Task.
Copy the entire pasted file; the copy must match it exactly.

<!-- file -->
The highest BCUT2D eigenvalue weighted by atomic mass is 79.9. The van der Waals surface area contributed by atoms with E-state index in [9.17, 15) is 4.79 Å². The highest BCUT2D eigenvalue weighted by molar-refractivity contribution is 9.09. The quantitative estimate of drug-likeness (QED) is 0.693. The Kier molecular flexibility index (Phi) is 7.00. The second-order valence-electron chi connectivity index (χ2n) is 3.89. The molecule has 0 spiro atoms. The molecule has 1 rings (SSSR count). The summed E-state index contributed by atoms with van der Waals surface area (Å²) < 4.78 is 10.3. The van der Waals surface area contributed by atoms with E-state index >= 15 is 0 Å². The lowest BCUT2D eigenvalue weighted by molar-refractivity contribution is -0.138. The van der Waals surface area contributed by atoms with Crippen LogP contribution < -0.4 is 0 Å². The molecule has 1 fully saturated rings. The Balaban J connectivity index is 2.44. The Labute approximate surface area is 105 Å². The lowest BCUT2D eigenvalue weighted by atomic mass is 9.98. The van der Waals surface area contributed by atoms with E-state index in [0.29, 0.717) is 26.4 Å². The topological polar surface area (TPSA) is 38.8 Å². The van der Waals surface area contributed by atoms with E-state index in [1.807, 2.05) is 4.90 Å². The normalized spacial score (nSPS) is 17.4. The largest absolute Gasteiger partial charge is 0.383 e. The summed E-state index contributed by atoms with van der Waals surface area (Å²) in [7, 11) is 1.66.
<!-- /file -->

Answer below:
The highest BCUT2D eigenvalue weighted by atomic mass is 79.9. The van der Waals surface area contributed by atoms with E-state index in [9.17, 15) is 4.79 Å². The highest BCUT2D eigenvalue weighted by molar-refractivity contribution is 9.09. The quantitative estimate of drug-likeness (QED) is 0.693. The Kier molecular flexibility index (Phi) is 7.00. The second-order valence-electron chi connectivity index (χ2n) is 3.89. The molecule has 0 spiro atoms. The molecule has 1 rings (SSSR count). The summed E-state index contributed by atoms with van der Waals surface area (Å²) < 4.78 is 10.3. The van der Waals surface area contributed by atoms with E-state index >= 15 is 0 Å². The lowest BCUT2D eigenvalue weighted by molar-refractivity contribution is -0.138. The van der Waals surface area contributed by atoms with Crippen LogP contribution < -0.4 is 0 Å². The molecule has 1 fully saturated rings. The Balaban J connectivity index is 2.44. The Labute approximate surface area is 105 Å². The lowest BCUT2D eigenvalue weighted by atomic mass is 9.98. The van der Waals surface area contributed by atoms with E-state index in [0.29, 0.717) is 26.4 Å². The topological polar surface area (TPSA) is 38.8 Å². The van der Waals surface area contributed by atoms with E-state index in [1.807, 2.05) is 4.90 Å². The normalized spacial score (nSPS) is 17.4. The largest absolute Gasteiger partial charge is 0.383 e. The summed E-state index contributed by atoms with van der Waals surface area (Å²) in [7, 11) is 1.66.